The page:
There is limited evidence regarding the utility of fetal monitoring during pregnancy, particularly during labor and delivery. Developed countries rely on consensus 'best practices' of obstetrics and gynecology professional societies to guide their protocols and policies. Protocols are often driven by the desire to be as safe as possible and avoid litigation, regardless of the cost of downstream treatment. In high-resource settings, there may be a justification for this approach. In low-resource settings, in particular, interventions can be costly and lead to adverse outcomes in subsequent pregnancies. Therefore, it is essential to consider the evidence and cost of different fetal monitoring approaches, particularly in the context of treatment and care in low-to-middle income countries. This article reviews the standard methods used for fetal monitoring, with particular emphasis on fetal cardiac assessment, which is a reliable indicator of fetal well-being. An overview of fetal monitoring practices in low-to-middle income counties, including perinatal care access challenges, is also presented. Finally, an overview of how mobile technology may help reduce barriers to perinatal care access in low-resource settings is provided.
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http://dx.doi.org/10.1088/1361-6579/abc4c7DOI Listing
December 2020

Remote health diagnosis and monitoring in the time of COVID-19.

Physiol Meas 2020 11 10;41(10):10TR01. Epub 2020 Nov 10.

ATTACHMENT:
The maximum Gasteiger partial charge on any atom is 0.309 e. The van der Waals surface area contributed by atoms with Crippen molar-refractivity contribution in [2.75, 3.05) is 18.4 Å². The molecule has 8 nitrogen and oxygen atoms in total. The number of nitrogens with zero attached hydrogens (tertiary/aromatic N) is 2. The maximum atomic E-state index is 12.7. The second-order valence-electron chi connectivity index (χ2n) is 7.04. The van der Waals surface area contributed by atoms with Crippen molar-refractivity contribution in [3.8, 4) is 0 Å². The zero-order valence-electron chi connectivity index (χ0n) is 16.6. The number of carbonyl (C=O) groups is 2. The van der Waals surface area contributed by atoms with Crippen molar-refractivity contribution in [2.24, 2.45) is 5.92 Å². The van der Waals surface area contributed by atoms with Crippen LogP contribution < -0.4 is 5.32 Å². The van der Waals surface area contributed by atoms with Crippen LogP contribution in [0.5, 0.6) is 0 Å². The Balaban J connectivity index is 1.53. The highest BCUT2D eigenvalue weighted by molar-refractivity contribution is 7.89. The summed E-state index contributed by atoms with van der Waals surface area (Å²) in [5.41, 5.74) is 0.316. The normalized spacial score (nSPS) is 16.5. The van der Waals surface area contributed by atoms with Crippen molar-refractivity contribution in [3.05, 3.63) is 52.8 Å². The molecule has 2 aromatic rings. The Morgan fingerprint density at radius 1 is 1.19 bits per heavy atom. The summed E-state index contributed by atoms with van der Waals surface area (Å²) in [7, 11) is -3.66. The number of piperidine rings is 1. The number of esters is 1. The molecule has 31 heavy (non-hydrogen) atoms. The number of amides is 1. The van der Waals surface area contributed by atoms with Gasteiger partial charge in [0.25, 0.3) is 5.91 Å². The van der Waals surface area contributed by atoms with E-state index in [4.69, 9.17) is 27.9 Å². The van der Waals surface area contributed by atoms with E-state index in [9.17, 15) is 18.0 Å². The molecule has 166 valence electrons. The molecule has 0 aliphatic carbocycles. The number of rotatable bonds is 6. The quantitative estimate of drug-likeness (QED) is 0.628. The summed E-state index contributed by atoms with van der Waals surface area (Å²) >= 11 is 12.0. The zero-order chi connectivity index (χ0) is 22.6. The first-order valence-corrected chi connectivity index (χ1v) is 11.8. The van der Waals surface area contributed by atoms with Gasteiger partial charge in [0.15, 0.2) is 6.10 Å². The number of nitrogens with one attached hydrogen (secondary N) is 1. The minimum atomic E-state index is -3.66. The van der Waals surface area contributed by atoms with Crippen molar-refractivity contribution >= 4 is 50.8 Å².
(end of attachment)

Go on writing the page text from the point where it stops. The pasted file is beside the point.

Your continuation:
Faculty of Biomedical Engineering, Technion-IIT, Haifa, Israel.

Coronavirus disease (COVID-19), caused by the severe acute respiratory syndrome coronavirus 2 (SARS-CoV-2), is rapidly spreading across the globe. The clinical spectrum of SARS-CoV-2 pneumonia requires early detection and monitoring, within a clinical environment for critical cases and remotely for mild cases, with a large spectrum of symptoms. The fear of contamination in clinical environments has led to a dramatic reduction in on-site referrals for routine care. There has also been a perceived need to continuously monitor non-severe COVID-19 patients, either from their quarantine site at home, or dedicated quarantine locations (e.g. hotels). In particular, facilitating contact tracing with proximity and location tracing apps was adopted in many countries very rapidly. Thus, the pandemic has driven incentives to innovate and enhance or create new routes for providing healthcare services at distance. In particular, this has created a dramatic impetus to find innovative ways to remotely and effectively monitor patient health status. In this paper, we present a review of remote health monitoring initiatives taken in 20 states during the time of the pandemic. We emphasize in the discussion particular aspects that are common ground for the reviewed states, in particular the future impact of the pandemic on remote health monitoring and consideration on data privacy.
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http://dx.doi.org/10.1088/1361-6579/abba0aDOI Listing
November 2020

An open-source automated algorithm for removal of noisy beats for accurate impedance cardiogram analysis.

Physiol Meas 2020 08 11;41(7):075002. Epub 2020 Aug 11.

Department of Biomedical Informatics, Emory University, Atlanta, GA, United States of America. School of Electrical and Computer Engineering, Georgia Institute of Technology, Atlanta, GA, United States of America.

Objective: The impedance cardiogram (ICG) is a non-invasive sensing modality for assessing the mechanical aspects of cardiac function, but is sensitive to artifacts from respiration, speaking, motion, and electrode displacement. Electrocardiogram (ECG)-synchronized ensemble averaging of ICG (conventional ensemble averaging method) partially mitigates these disturbances, as artifacts from intra-subject variability (ISVar) of ICG morphology and event latency remain. This paper describes an automated algorithm for removing noisy beats for improved artifact suppression in ensemble-averaged (EA) ICG beats.